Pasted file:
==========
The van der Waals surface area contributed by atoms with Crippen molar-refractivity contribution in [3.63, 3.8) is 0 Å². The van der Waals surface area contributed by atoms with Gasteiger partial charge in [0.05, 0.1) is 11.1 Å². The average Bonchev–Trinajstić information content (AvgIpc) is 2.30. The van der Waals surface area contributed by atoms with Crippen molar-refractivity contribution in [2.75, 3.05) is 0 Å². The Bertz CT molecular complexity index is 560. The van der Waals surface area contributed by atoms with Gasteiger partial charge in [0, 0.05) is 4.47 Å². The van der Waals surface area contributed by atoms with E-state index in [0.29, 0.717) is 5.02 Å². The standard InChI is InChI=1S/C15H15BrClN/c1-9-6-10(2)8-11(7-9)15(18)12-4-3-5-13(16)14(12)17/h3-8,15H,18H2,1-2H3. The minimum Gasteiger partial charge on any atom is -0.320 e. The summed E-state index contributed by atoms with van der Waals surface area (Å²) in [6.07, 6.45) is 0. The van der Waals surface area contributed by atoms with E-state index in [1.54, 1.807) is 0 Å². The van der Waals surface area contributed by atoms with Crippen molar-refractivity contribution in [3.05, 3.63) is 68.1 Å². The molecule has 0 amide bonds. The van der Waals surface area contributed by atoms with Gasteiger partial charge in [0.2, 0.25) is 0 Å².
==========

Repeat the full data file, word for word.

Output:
The van der Waals surface area contributed by atoms with Crippen molar-refractivity contribution in [3.63, 3.8) is 0 Å². The van der Waals surface area contributed by atoms with Gasteiger partial charge in [0.05, 0.1) is 11.1 Å². The average Bonchev–Trinajstić information content (AvgIpc) is 2.30. The van der Waals surface area contributed by atoms with Crippen molar-refractivity contribution in [2.75, 3.05) is 0 Å². The Bertz CT molecular complexity index is 560. The van der Waals surface area contributed by atoms with Gasteiger partial charge in [0, 0.05) is 4.47 Å². The van der Waals surface area contributed by atoms with E-state index in [0.29, 0.717) is 5.02 Å². The standard InChI is InChI=1S/C15H15BrClN/c1-9-6-10(2)8-11(7-9)15(18)12-4-3-5-13(16)14(12)17/h3-8,15H,18H2,1-2H3. The minimum Gasteiger partial charge on any atom is -0.320 e. The summed E-state index contributed by atoms with van der Waals surface area (Å²) in [6.07, 6.45) is 0. The van der Waals surface area contributed by atoms with E-state index in [1.54, 1.807) is 0 Å². The van der Waals surface area contributed by atoms with Crippen molar-refractivity contribution in [3.05, 3.63) is 68.1 Å². The molecule has 0 amide bonds. The van der Waals surface area contributed by atoms with Gasteiger partial charge in [0.2, 0.25) is 0 Å².